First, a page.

Yes, items can make saving throws. But when an item is attended—and a wielded weapon always is—the wielder can substitute their own saving throw bonuses for the item’s, which are usually better. Magic items, and especially artifacts, however, may have superior saving throws than the creature attending them.
Yes, the phrasing “must make a save or” means something unusual happens on a failed save; on a successful save, nothing unusual happens and you can ignore the line entirely and proceed as if it never existed.
Agreed, this is awkward and inconsistent with how “strikes” is typically used within the rules. It seems fair to me to assume that the idea was for the thing actually hitting your skin (whether that’s a sword or an arrow) to shatter, not necessarily the original weapon that the attack was made with.
It’s also unclear whether an arrow in flight is “attended” by the creature who shot it, and thus can use that creature’s saving throws. Pretty sure you’ll just have to ask your DM, because I don’t think the rules ever touch on it.
But ultimately, Vow of Peace is an awful, awful feat. Beyond the awkward mechanics and open rules questions discussed above, it ruins the game, not just for you, but for everyone playing. If you want to play a game that focuses on non-violent approaches to dealing with problems, please, get a better system for that than D&D. D&D has only extremely basic non-combat rules, and what rules it has will generally impede, rather than improve, your game. But if you insist, make absolutely certain to get the approval and buy-in from everyone in the game—not just the DM, everyone—before you show up with a character who has this feat. Completely warping the nature of the game played as a unilateral decision made without consulting the other players in the group is rude in the extreme. I have seen people kicked out of groups for taking Vow of Peace, and I have left groups where someone took it and wasn’t kicked out.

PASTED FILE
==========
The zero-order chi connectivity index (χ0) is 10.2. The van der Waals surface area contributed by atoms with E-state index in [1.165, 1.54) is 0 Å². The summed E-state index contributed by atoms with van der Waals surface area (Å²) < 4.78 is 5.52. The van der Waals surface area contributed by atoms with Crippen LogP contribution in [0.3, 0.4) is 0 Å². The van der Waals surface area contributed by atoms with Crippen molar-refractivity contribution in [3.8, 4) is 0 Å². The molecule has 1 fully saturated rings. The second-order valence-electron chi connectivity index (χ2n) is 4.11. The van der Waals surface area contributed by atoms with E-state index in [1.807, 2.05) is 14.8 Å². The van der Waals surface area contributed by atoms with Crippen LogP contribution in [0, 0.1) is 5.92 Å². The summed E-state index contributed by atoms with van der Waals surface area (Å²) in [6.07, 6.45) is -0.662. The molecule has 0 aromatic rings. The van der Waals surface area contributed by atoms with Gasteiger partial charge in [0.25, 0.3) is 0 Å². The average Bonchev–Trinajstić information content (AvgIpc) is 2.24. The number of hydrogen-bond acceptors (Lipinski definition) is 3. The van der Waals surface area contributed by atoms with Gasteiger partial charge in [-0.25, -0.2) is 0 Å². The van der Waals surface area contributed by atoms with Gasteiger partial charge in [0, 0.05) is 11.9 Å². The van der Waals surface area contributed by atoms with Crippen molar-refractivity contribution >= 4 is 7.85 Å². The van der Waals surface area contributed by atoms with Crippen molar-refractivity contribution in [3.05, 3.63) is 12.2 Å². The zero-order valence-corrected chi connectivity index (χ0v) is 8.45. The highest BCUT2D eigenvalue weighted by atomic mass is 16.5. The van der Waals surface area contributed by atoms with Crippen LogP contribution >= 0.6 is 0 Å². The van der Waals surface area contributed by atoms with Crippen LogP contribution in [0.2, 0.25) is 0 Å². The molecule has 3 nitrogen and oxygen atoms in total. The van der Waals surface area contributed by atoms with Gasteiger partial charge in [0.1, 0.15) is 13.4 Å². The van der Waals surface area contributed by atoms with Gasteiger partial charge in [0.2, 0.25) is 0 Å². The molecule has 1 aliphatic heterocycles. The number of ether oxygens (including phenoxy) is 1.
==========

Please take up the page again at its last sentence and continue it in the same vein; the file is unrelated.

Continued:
And, for the record, Vow of Peace is the worst case of this in all of 3.5—but really, the whole of Book of Exalted Deeds is questionable in the extreme. There are a few decent things in there, but between the bizarre moralizing by WotC authors, the blatant contradictions of other sources on various subjects of alignment, and the book’s propensity for declaring “X is evil; here use Y instead, it’s exactly like X except not evil for some reason,” the whole book should be viewed with extreme skepticism in my opinion. The last gets decidedly creepy when you see that one of the Xs for which it provides a Y is mindrape.